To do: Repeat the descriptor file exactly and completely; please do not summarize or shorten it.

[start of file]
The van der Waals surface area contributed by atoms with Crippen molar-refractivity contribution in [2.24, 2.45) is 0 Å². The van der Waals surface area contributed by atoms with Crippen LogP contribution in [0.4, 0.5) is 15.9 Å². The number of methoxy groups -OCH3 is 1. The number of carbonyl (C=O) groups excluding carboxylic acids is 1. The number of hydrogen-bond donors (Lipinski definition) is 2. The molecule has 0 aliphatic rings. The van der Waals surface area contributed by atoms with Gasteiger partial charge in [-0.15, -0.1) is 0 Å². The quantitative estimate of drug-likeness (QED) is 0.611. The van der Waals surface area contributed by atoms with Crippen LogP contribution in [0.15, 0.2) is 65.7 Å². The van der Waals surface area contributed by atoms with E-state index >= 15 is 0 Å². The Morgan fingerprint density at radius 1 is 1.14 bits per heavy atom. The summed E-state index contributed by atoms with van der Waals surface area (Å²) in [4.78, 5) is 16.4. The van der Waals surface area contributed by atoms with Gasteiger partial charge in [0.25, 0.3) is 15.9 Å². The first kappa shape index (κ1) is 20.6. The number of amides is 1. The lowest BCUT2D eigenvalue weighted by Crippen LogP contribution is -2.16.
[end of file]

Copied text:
The van der Waals surface area contributed by atoms with Crippen molar-refractivity contribution in [2.24, 2.45) is 0 Å². The van der Waals surface area contributed by atoms with Crippen LogP contribution in [0.4, 0.5) is 15.9 Å². The number of methoxy groups -OCH3 is 1. The number of carbonyl (C=O) groups excluding carboxylic acids is 1. The number of hydrogen-bond donors (Lipinski definition) is 2. The molecule has 0 aliphatic rings. The van der Waals surface area contributed by atoms with Gasteiger partial charge in [-0.15, -0.1) is 0 Å². The quantitative estimate of drug-likeness (QED) is 0.611. The van der Waals surface area contributed by atoms with Crippen LogP contribution in [0.15, 0.2) is 65.7 Å². The van der Waals surface area contributed by atoms with E-state index >= 15 is 0 Å². The Morgan fingerprint density at radius 1 is 1.14 bits per heavy atom. The summed E-state index contributed by atoms with van der Waals surface area (Å²) in [4.78, 5) is 16.4. The van der Waals surface area contributed by atoms with Gasteiger partial charge in [0.25, 0.3) is 15.9 Å². The first kappa shape index (κ1) is 20.6. The number of amides is 1. The lowest BCUT2D eigenvalue weighted by Crippen LogP contribution is -2.16.